The Bard on Beach Street

I was walking down Beach Street in Boston’s Chinatown the last week, and came across a bust of Shakespeare carved in high relief on the wall of a building.


No sign, no plaque, nothing to explain why Shakespeare might be unexpectedly peering out at passersby on a busy side street amidst the Vietnamese restaurants and places to buy Bubble Tea.

When I got home–after seeing the marvelous new musical “Matilda” over the Boston Opera House–I started to poke around online about it. Others had come across the Bard on Beach, but there didn’t seem to be much more than that.

800px-Phillis_Wheatley_frontispieceCenturies ago, this whole area had been the South Cove, a body of water that separated the South Boston area from the city proper until it was filled in during the first part of the nineteenth century. Beach Street still retains the memory of the seaport that was here–indeed, we know that 18th century slave-trading ships arrived to the port at the corner of Beach and Tyler Streets, and that one African girl was sold there in 1761 whom the world would come to know as the poet Phillis Wheatley.

Later in time, the area came to be the theatre district, and even now the big theatres are not so far away (like the one where I saw “Matilda”). Around the corner from Beach on Washington Street was the old Globe Theatre, built in 1903 and still standing, although it has been a Dim Sum restaurant called “Empire Garden” now for quite some time (the dining room is still undisguisedly the old gilded lobby).  It seemed to me that this must be the answer–surely the Globe Theatre must be connected somehow with the bust of Shakespeare! Perhaps it was the side office, or something? But no, you can see in the screen-shot of the 3D satellite view below that the Globe/Empire Garden indicated by the green arrow is distinct from the Shakespeare bust building indicated by the blue one.

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A 1988 study by the Boston Landmarks Commission had more information–they listed 7-15 Beach Street as “The Shakesperian Inn.” Aha!  It makes perfect sense that theatre-goers making a night of it, or even travelling acting companies, would want to stay at an inn named for Shakespeare. There is even reason to believe that the inn was something of a bohemian hang-out.  According to a Boston Post report from 1901:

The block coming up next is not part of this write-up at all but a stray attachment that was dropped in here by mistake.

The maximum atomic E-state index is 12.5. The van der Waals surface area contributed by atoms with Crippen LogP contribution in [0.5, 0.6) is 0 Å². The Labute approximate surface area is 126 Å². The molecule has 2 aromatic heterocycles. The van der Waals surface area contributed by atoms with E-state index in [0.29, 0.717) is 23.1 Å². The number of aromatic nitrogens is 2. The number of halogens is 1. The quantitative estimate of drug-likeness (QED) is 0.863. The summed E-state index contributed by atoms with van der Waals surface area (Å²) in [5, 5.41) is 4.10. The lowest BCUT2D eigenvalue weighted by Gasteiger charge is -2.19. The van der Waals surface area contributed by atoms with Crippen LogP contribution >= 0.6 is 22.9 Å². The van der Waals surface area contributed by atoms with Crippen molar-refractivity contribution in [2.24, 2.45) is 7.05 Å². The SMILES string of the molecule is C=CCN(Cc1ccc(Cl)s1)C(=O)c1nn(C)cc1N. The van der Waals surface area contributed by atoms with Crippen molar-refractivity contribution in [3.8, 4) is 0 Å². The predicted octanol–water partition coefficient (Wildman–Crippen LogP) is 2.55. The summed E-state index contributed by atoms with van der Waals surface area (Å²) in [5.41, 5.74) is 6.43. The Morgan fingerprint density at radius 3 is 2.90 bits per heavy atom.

Landlord William Hennessy of the Shakespearean Inn in denying admission to teh [sic] Rev. Herbert S. Johnson and his party to the ladies’ café because they were not accompanied by ladies followed a rule that has been in vogue at his hotel ever since he opened. It is known to the frequenters of the Inn that no hotel in the city is conducted more carefully, and that, too, in a neighborhood where every effort is made to break down rules of propriety and decorum. Mr. Hennessy has established the reputation of meeting all difficulties and conforming to the laws and police regulations as well, if not better, than any other hotel proprietor in the city.

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(I have not seen this article myself, but quote it from the Lost Womyn’s Space blog, which has transcribed it.)  The Inn itself seems to have been built around 1885, and who knows how long it was a ladies’ only cafe. Alas, by 1902, it was a far rougher place, according to another newspaper account, where a dispute over an unclean glass could lead to suicide-murder in public.

Of the landlord, William Hennessy, I note from a 1901 ad in The Feather magazine that he seems also to have done a trade in fancy pigeons from the Inn’s lofts– “All Varieties of Booted Tumblers at reasonable prices; also a number of prize-winners. Whitesides my specialty.”

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So, who knew there was so much going on here for the Bard to witness?

 

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About Uncomely and Broken

I teach Latin and Greek at The University of the South in Sewanee, Tennessee.
This entry was posted in Birds, Boston, Drama, England, Family, Nautical, Poetry, Race, Slavery, Statues & Monuments. Bookmark the permalink.

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